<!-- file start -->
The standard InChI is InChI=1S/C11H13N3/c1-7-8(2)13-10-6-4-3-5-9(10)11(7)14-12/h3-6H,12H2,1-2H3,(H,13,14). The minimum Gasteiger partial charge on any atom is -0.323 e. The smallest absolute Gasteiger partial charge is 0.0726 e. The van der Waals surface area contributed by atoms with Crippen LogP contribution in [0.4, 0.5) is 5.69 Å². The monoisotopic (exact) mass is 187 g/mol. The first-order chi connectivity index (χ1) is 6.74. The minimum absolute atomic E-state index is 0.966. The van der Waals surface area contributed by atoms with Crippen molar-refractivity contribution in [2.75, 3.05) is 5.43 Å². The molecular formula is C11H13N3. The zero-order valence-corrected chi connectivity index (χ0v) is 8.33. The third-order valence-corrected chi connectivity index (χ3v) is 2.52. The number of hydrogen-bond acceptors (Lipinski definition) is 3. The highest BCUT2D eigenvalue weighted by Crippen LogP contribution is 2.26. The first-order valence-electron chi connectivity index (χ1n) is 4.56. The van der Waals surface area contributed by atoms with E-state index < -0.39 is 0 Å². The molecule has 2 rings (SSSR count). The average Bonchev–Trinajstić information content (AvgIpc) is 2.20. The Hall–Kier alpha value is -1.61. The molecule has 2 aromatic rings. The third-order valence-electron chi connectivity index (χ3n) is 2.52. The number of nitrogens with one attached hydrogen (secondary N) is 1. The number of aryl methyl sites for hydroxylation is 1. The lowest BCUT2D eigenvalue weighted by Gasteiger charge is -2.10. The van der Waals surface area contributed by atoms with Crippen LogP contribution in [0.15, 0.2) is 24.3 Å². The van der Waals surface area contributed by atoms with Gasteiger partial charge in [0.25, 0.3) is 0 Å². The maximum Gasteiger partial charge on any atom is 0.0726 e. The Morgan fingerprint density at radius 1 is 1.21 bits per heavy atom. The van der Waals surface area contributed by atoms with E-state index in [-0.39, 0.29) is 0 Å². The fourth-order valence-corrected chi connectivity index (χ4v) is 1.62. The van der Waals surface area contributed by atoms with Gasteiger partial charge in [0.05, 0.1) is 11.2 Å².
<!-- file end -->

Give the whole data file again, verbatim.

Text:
The standard InChI is InChI=1S/C11H13N3/c1-7-8(2)13-10-6-4-3-5-9(10)11(7)14-12/h3-6H,12H2,1-2H3,(H,13,14). The minimum Gasteiger partial charge on any atom is -0.323 e. The smallest absolute Gasteiger partial charge is 0.0726 e. The van der Waals surface area contributed by atoms with Crippen LogP contribution in [0.4, 0.5) is 5.69 Å². The monoisotopic (exact) mass is 187 g/mol. The first-order chi connectivity index (χ1) is 6.74. The minimum absolute atomic E-state index is 0.966. The van der Waals surface area contributed by atoms with Crippen molar-refractivity contribution in [2.75, 3.05) is 5.43 Å². The molecular formula is C11H13N3. The zero-order valence-corrected chi connectivity index (χ0v) is 8.33. The third-order valence-corrected chi connectivity index (χ3v) is 2.52. The number of hydrogen-bond acceptors (Lipinski definition) is 3. The highest BCUT2D eigenvalue weighted by Crippen LogP contribution is 2.26. The first-order valence-electron chi connectivity index (χ1n) is 4.56. The van der Waals surface area contributed by atoms with E-state index < -0.39 is 0 Å². The molecule has 2 rings (SSSR count). The average Bonchev–Trinajstić information content (AvgIpc) is 2.20. The Hall–Kier alpha value is -1.61. The molecule has 2 aromatic rings. The third-order valence-electron chi connectivity index (χ3n) is 2.52. The number of nitrogens with one attached hydrogen (secondary N) is 1. The number of aryl methyl sites for hydroxylation is 1. The lowest BCUT2D eigenvalue weighted by Gasteiger charge is -2.10. The van der Waals surface area contributed by atoms with Crippen LogP contribution in [0.15, 0.2) is 24.3 Å². The van der Waals surface area contributed by atoms with Gasteiger partial charge in [0.25, 0.3) is 0 Å². The maximum Gasteiger partial charge on any atom is 0.0726 e. The Morgan fingerprint density at radius 1 is 1.21 bits per heavy atom. The van der Waals surface area contributed by atoms with E-state index in [-0.39, 0.29) is 0 Å². The fourth-order valence-corrected chi connectivity index (χ4v) is 1.62. The van der Waals surface area contributed by atoms with Gasteiger partial charge in [0.05, 0.1) is 11.2 Å².